Britain’s ports could be severely congested in the coming weeks as they struggle to handle a backlog of imports from Asia.
The UK could face a month-long glut of goods as the major Asian economies begin to recover from the worst of the COVID-19 pandemic, according to media reports.
Industry leaders are reportedly concerned at how warehouses will handle the increased volume, as they have already been instructed to prioritise medical equipment and food.
Furthermore, it will pose a significant challenge to the UK’s lockdown, in place since 23 March, and the strength of its logistics sector. Lockdowns across Europe has resulted in reduced demand from businesses, shops and manufacturers.
“Although the freight industry is responding there have been concerns that increasing dwell times and congestion at certain ports might cause issues. This coupled with a warehousing and storage industry at near capacity has been giving some freight operators headaches,” Richard Ballantyne, Chief Executive, British Ports Association (BPA), told Port Technology International.
“However the UK Government is in regular dialogue with the ports and shipping industry and it would appear that commercial solutions are now being examined to overcome this challenge.
“The sector is also looking at how we move forward towards a recovery and while the outlook for trade looks uncertain there is a growing feeling among some that the recent freight declines have stabilised.”
The UK has the second biggest port industry in Europe and handles 500 million tons of freight annually. The country relies on ports for approximately 95% of its trade.
How ports in Europe will handle the wave of cargo out of the major Asian economies, in particular China, is a concern.
Port volumes plummeted at the beginning of the outbreak as factory output fell and orders were left unfulfilled. The backlog, which will include increased container dwell times, will combine with fresh orders made to manufacturers in the region.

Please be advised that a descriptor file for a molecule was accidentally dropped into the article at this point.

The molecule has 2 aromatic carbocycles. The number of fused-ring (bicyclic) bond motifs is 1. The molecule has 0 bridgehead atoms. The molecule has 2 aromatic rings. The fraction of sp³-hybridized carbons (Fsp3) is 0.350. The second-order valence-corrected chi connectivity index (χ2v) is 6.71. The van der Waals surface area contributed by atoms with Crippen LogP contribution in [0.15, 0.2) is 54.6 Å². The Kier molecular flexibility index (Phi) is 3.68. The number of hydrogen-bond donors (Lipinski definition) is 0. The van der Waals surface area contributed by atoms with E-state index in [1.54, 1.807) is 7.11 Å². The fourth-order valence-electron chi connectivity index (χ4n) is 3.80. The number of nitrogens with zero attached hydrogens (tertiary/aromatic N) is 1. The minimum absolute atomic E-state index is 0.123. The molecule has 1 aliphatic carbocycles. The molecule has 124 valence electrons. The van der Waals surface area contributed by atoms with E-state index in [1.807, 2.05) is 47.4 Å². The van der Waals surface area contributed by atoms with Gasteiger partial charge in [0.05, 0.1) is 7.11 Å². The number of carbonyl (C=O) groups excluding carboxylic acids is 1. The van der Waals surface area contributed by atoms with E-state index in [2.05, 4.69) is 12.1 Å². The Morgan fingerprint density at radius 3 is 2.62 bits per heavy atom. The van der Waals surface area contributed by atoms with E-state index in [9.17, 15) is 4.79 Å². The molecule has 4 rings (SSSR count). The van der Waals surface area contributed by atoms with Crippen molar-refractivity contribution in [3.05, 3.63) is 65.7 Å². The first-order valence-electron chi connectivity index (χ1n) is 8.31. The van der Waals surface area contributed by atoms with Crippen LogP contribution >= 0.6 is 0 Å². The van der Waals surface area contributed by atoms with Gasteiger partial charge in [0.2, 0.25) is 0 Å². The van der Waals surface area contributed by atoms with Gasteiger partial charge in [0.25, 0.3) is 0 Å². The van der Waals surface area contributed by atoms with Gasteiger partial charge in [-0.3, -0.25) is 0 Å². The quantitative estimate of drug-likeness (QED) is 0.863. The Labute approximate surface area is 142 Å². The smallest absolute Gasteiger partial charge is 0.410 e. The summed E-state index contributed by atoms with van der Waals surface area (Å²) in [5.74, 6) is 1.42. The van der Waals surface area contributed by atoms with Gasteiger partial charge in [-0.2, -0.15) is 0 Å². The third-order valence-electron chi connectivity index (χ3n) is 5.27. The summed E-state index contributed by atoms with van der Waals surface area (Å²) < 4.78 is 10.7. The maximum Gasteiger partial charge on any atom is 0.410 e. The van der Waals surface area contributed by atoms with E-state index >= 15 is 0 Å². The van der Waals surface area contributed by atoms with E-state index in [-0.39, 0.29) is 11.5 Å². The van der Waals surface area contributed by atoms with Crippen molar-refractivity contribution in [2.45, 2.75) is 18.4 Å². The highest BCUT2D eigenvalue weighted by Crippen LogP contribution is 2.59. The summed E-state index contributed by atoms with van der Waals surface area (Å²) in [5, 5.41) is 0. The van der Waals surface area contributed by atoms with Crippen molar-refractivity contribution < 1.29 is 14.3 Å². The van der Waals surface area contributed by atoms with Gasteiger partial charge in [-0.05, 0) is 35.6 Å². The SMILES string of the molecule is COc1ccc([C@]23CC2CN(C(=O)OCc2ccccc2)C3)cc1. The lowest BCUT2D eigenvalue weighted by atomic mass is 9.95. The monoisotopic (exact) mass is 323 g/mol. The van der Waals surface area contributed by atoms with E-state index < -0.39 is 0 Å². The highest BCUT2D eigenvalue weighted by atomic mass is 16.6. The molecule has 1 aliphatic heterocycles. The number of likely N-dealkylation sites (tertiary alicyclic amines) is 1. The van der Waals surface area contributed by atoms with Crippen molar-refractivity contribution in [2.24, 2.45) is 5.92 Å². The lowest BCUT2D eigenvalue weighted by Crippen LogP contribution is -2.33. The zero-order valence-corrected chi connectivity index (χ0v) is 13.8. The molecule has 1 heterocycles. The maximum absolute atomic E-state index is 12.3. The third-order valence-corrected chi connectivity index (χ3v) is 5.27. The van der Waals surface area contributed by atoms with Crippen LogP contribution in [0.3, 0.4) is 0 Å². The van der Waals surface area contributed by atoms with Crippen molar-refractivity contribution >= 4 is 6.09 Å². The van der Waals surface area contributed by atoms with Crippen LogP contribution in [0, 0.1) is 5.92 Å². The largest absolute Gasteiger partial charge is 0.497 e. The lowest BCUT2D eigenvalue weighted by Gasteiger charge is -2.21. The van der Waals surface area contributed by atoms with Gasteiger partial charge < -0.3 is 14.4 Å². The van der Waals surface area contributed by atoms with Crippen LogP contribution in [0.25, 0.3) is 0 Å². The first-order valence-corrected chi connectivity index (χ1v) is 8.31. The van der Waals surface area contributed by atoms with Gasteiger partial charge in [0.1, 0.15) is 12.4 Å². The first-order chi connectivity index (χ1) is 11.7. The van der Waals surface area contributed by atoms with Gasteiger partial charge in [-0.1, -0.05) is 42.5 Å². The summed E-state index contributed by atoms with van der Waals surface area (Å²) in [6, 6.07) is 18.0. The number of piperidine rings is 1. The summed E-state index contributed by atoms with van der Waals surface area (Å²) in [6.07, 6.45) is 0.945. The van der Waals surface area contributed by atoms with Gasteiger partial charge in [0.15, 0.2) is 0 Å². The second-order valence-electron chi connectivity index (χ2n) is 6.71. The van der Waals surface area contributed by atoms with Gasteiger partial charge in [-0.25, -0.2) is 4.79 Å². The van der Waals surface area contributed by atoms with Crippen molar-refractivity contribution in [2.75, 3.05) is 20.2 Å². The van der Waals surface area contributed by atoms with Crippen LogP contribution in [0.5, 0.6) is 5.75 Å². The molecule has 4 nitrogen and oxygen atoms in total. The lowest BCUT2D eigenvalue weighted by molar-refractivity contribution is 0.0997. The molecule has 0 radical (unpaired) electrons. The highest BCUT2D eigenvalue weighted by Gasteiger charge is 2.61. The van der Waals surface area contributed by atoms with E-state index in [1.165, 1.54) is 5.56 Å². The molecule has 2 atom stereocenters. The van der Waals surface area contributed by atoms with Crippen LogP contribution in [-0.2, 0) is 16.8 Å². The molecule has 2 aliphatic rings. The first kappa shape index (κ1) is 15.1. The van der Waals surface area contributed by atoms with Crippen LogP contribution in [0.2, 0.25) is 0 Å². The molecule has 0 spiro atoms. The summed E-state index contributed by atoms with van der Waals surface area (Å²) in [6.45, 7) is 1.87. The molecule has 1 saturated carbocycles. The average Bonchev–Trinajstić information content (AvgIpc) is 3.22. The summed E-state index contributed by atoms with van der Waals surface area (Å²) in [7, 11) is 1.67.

This substantially affected the UK, with port volumes falling by as much as 30% in March 2020 as China was cut off from the global supply chain.
Since then the UK has been placed under lockdown, and the legislation which enabled it could potentially allow the government to shut down the nation’s ports to secure the border.
This could an overwhelmingly negative, if not devastating effect on the country’s domestic supply chain and wider economy, and the BPA and UK Major Ports Group have repeatedly urged restraint.
However, it could learn from the experience of other nations that have similar challenges related to trade and the pandemic.
Italy, for example, has been the worst hit country in Europe but has been able to maintain the flow of goods at its major ports, mainly situated in the south of the country.
In the north, terminal operators have agreed so-called ‘short-haul’ solutions that better utilise storage space.
India’s ports were faced with substantial congestion in late-March as containers from China began to arrive, which added to cargo that didn’t have the correct documentation already languishing in the country.
This led to the country declaring force majeure, a legal tool that allows some parties to forego contractual agreements, in this case, concerning the movement of goods.
In early April, Port Technology International reported how the country had began to clear the congestion and was getting back to normal operations.